Bruce Thompson recently mentioned me in an article and threatened to leave the city entirely if there was a change in leadership on the Virginia Beach City Council. After my response, he then dismissed my opinion, doubled-down and said that I “went nuts” and I am “jealous”.
Are we unable to even gracefully disagree?
Overreactions like this is a prime example of why many people become frustrated about getting involved in politics. Mr. Thompson painted my disagreement with a brush of hysteria; perhaps that is how he handles dissent.
Despite his business successes here, Mr. Thompson threatened to pull his investment from the the city altogether if there was new city leadership – a mighty thick line to draw in the sand. Why would a potential change in leadership shift your bottom line so drastically that you would seek an entirely new location?
Well, there are theories.
Crony capitalism: an economic system in which certain businesses are given unfair advantages by government officials; that’s a $36 million pill for some of us to swallow. Considering the megadonor status of Mr. Thompson in buying influence with several government officials through campaign contributions, the inappropriateness practically writes itself.
Cronyism is a term that Mr. Thompson attempts to shrug off, but it has surfaced that Mr. Thompson did in fact enjoy preferential treatment from the City in 2013 with the bidding process on the Cavalier project; he was given insider information that other bidders were not. Mr. Thompson was offered incentives that other bidders were not. These facts were reported in this very newspaper on November 8, 2015, more than two years after investigative journalism uncovered the truth.
Saving the iconic Cavalier and the amount of taxpayer money that has been funneled to it are entirely different issues that should not be conflated with the process that I raised concern with originally: the City should not be picking winners and losers. In an economic system that turns a blind eye to the deleterious effects of cronyism, insiders such as Mr. Thompson are insulated from competition while their pockets are deepened from political connections and taxpayers are left to absorb the risk. This rings true in light of the recent Disparity Study that was unveiled to City Council this week, which shows that a steep disparity still persists in city contracts awarded to women and certain ethnic groups. A more equitable, level playing field will foster competition, encourage economic growth and will signal that our City is open for business for all.
Mr. Thompson also used a tactic called gaslighting – putting audacious words in my mouth in an attempt to mischaracterize and isolate. His claim centered on that I am against all Public Private Partnerships and cites educational cornerstones in our community like the Virginia Aquarium (which I’ve always supported). He uses this example as a cover for all types of Public Private Partnerships – including the ones that have enriched his own personal business interests. Public Private Partnerships can certainly be beneficial – when there is minimal risk, a real public need is addressed and there is public ownership in the project.
However, we the taxpayers, are not Mr. Thompson’s personal bank, and we must judiciously protect public funds for our responsibilities in public safety, education, infrastructure and transportation. We all have to find a way to make our household budgets work with what he have, and our City budget should strive to mirror your own.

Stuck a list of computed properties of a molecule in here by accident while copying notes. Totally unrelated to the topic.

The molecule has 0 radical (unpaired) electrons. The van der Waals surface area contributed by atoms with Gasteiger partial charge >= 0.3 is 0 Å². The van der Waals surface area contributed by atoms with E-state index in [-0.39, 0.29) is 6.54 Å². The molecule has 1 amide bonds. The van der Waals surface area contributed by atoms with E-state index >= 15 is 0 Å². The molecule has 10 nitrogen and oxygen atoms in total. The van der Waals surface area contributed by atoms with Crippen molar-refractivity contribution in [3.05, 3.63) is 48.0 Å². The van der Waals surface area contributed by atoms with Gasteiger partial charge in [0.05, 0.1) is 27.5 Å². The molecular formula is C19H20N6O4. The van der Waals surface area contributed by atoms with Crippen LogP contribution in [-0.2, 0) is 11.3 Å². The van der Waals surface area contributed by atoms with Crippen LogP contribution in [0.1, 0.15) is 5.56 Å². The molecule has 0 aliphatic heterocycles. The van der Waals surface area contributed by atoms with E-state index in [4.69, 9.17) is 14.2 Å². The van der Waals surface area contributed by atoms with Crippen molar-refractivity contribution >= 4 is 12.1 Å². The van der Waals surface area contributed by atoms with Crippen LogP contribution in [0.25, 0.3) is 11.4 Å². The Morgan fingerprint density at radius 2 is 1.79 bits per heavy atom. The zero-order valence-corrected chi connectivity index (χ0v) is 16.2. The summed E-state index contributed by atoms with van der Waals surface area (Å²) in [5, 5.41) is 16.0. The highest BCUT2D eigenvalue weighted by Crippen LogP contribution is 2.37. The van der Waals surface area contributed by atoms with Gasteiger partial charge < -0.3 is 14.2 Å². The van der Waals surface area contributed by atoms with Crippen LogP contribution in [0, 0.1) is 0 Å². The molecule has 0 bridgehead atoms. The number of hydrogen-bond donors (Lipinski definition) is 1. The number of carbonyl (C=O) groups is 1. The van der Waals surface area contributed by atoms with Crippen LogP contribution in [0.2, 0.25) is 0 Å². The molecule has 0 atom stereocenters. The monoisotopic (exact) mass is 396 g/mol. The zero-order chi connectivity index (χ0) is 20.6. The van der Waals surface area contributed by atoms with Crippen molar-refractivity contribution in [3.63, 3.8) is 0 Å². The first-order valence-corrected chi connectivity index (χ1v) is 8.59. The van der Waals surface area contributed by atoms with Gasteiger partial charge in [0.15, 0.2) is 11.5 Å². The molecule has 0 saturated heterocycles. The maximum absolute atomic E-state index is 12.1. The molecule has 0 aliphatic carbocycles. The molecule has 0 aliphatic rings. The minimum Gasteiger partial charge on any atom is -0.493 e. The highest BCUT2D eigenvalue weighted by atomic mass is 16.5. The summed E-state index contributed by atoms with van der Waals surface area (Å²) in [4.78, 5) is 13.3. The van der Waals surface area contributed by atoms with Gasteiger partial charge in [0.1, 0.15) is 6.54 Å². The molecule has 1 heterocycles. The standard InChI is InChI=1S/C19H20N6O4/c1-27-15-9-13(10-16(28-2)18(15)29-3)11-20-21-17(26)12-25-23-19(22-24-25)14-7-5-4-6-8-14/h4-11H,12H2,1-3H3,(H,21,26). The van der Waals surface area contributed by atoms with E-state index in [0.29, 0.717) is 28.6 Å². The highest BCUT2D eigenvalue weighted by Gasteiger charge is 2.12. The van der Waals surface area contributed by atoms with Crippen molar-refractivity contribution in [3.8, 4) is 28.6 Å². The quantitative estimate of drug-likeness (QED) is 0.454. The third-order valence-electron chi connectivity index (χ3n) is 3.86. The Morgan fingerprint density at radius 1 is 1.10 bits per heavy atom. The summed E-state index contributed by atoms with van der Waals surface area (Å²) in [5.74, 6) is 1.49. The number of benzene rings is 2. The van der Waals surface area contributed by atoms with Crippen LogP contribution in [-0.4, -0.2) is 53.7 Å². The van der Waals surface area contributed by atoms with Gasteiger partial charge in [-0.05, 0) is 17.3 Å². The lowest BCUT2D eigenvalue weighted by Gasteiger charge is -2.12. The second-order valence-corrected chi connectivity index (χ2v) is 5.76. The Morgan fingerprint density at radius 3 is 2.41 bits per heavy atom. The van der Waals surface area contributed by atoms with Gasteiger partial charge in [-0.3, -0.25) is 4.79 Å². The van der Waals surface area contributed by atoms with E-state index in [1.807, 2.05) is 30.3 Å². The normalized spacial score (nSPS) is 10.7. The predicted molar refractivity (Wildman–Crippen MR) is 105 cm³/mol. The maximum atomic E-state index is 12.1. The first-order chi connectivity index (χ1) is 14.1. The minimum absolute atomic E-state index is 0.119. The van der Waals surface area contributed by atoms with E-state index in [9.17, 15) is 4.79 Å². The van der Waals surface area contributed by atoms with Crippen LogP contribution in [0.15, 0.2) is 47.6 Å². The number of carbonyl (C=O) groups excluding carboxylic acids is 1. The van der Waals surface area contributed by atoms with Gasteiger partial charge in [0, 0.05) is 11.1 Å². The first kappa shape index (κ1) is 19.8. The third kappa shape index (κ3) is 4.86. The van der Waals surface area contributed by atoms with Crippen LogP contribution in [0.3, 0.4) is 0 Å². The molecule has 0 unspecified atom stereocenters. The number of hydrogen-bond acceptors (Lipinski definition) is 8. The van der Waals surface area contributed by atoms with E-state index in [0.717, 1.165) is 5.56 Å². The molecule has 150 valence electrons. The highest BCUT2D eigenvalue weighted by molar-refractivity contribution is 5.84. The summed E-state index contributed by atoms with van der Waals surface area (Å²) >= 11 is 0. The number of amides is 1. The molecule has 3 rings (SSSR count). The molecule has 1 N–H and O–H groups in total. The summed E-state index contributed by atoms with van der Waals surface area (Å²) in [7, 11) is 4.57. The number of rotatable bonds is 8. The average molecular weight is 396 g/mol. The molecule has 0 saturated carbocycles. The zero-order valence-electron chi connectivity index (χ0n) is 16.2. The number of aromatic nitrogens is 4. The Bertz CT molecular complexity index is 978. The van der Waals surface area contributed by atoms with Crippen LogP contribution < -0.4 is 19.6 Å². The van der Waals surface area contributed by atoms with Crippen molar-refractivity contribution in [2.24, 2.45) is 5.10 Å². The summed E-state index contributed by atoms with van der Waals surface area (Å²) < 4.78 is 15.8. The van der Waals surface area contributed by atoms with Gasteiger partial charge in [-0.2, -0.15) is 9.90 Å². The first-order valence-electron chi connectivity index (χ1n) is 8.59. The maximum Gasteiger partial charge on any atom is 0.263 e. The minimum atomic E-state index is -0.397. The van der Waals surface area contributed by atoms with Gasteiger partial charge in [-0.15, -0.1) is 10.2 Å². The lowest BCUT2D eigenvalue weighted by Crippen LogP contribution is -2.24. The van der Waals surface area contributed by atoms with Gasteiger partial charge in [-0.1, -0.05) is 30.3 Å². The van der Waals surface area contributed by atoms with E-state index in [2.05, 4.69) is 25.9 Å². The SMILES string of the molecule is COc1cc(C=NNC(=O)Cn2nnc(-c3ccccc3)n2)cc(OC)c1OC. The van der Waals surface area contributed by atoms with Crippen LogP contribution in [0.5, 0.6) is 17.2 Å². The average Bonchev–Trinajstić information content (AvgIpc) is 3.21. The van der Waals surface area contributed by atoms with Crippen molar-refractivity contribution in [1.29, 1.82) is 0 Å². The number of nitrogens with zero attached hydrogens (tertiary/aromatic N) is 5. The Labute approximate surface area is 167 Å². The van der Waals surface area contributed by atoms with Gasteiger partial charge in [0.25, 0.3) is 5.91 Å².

The compromise budget proposal my Council colleagues and I unilaterally voted in featured no tax and fee increases for only the second time in 25 years. Mr. Thompson wrongly accused the alternate budget I co-sponsored with Councilmembers Moss and Dyer of “raiding” the TIP fund for garbage trucks (that was a recommendation made by the City Manager and was not a part of the original budget proposal we co-sponsored). Mr. Thompson also charged that our first budget proposal would have “stripped funding for stormwater projects”. Better flooding mitigation has always remained one of my top priorities even before Hurricane Matthew, so I honestly do not know how anyone could have any different impression. Councilmembers Moss, Dyer and I initially tried to fund the nearly half a billion dollars in flooding projects in 6 years, not 15, without raising taxes or fees – but the majority of City Council chose to not make flooding a budgetary priority.
In conclusion, Mr. Thompson, just so we’re clear – I refuse to be chained inside of your fabricated “No Team”. I have high standards of how our city conducts business and this does not make me a naysayer, nor as you stated, one who is “cursing the wind”.
This election offers us a choice: we can choose fiscal responsibility or we can choose higher taxes and fees and more debt. We can put the needs of our classrooms, our public safety professionals and our neighborhoods ahead of the wants of an elite few. I urge Beach residents who also want good government to join me in supporting Bobby Dyer for mayor and John Moss and Aaron Rouse for at-large City Council members, as well as Louis Jones in the Bayside District, Eric Wray in the Centerville District and Tim Worst in the Princess Anne District.
No matter the outcome of the election, we must find a way to work together. We live in a truly great place and so many of us are happy to call it home.